Jewish World Review Jan. 7, 2004/13 Teves, 5764

Wesley Pruden

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Learning to sweat the important stuff | We've finally got Saddam Hussein in a cage and the war is going a little better; the economy is swiftly gaining altitude and Britney Spears caught a man (and threw him back).

Now the nation can get down to serious business: We still don't have an undisputed champion of what used to be called, accurately, college football. If George W. can't do something about it soon we'll have to call in Karl Rove, or at least Kofi Annan.

The manly professionals employed by Louisiana State whipped the employees of Oklahoma University in the Sugar Bowl on Sunday night, three days after the doughty workmen of Southern California defeated the hired hands of Michigan in the Rose Bowl. This threw the complicated formula for determining a national collegiate football champion into chaos and confusion. Woe is us. All is woe.

You might wonder what difference all this makes, on a weekend when a considerable segment of the international air-travel industry was thrown into chaos and confusion by Islamist terrorists, the Iranians were trying to determine whether 20,000 or 30,000 of their countrymen were buried under the rubble of a mighty earthquake, the nation's ranchers were trying to figure out whether any more of their cows were mad, irritable, irascible or just pouting, and the Democrats are still trying to figure out what, if anything, they can do about Howard Dean.

But if you wonder about whether any of that stuff is important you aren't paying attention to the news. Some of the talking heads of television have been talking about little else, trying to guess which one of the articles in the Bill of Rights guarantees football fans, many of whom have never set foot on a campus and imagine that the student union is a junior affiliate of the AFL-CIO, the right to a certified champion.

Nothing better illustrates out-of-control sports lunacy than the spectacle over whether there were enough millions in Nebraska to lure a moderately successful coach to abandon the Arkansas Razorbacks for the Nebraska Cornhuskers. The bidding stopped at $2.5 million a year, which is approximately 10 times what the University of Nebraska pays the university president. That's when Houston Nutt, the hotly pursued coach of the Razorbacks, called a halt and decided he couldn't leave Arkansas at any price and settled for a raise to $1.5 million. (This did not surprise his friends. A lot of people try to leave Arkansas, as novelist Charles Portis, author of "True Grit," observed, but few succeed: "They can't achieve escape velocity.")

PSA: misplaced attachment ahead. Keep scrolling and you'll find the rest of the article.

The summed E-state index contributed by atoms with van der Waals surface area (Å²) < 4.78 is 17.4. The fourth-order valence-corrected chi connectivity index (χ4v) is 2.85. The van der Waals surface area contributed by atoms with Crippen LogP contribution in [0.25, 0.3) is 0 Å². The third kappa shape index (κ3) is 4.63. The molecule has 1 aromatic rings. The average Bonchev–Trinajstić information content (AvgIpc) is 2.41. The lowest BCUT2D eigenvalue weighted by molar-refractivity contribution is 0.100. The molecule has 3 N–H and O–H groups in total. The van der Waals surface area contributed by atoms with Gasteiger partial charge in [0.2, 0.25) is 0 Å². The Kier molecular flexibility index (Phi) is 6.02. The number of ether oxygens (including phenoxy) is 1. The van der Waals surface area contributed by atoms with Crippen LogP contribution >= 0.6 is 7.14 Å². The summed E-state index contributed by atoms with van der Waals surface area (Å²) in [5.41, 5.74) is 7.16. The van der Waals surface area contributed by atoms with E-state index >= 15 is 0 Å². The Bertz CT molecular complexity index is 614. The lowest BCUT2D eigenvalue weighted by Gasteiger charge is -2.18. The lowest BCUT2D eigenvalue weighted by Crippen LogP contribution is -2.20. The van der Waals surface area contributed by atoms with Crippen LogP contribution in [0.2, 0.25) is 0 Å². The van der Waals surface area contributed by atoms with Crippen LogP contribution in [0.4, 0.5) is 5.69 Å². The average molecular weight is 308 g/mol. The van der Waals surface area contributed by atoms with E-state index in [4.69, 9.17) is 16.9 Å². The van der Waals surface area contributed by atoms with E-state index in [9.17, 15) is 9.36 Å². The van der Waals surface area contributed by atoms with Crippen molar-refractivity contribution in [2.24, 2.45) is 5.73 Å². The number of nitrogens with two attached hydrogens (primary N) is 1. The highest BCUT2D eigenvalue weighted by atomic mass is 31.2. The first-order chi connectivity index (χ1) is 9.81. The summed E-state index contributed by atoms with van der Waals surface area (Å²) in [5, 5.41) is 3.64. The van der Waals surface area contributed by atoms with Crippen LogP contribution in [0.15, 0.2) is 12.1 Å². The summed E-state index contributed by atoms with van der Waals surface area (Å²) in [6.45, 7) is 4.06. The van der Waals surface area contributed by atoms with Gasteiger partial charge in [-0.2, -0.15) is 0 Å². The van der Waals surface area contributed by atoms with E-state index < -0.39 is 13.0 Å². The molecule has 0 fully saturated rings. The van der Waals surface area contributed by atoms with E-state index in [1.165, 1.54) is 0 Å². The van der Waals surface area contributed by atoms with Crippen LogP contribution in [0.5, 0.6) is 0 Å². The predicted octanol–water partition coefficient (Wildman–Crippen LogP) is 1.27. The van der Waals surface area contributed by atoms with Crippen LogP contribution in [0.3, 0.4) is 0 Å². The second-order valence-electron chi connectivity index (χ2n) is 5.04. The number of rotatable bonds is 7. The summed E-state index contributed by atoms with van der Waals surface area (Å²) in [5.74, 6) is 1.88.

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This humiliated the folks gamely husking corn out on the prairie, since Nebraska is one of the powerhouses of college football, spends $52 million annually on fun and games and regularly plays for the national championship in Sugar Bowls and Orange Bowls, and Mr. Nutt is a nice man who is a terrific recruiter and regularly takes his teams to Music City Bowls and Independence Bowls. His athletes have distinguished themselves more in the courts than on the courts. But he's popular with his players, who have to get caught dealing drugs and guns from a dorm room, as one of them did, to get dismissed from the team. Fighting, drunk driving and cutting class barely rate demerits.

And it's not just at Nebraska and Arkansas. The colleges and universities have transformed themselves into minor leagues for the professionals, and the colleges no longer try very hard to keep up a pretense of "student athlete." Many players don't stay around long enough to learn the words of the alma mater and jump toward the NFL as soon as they learn to write their names and count money.

LSU and Oklahoma, which played for the "official" version of the national championship, expect to graduate barely 40 percent and 33 percent of their athletes. A national commission has recommended that schools be barred from bowl games unless they regularly graduate at least half their players; under such a rule 26 of the 28 bowl games would have been canceled this year because none of the invited teams would have qualified.

The best teams, Marcos Breton of the Sacramento Bee observed the other day, generally have the dumbest players, and the worst teams have the smartest. West Point, whose cadets are cut no slack from serious academics, regularly contended for the national championship a generation ago, and won it twice. Army went 0-13 this year. But let's sweat, if sweat we must, the important stuff, like whether LSU or Southern Cal is the best in the land.

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JWR contributor Wesley Pruden is editor in chief of The Washington Times. Comment by clicking here.

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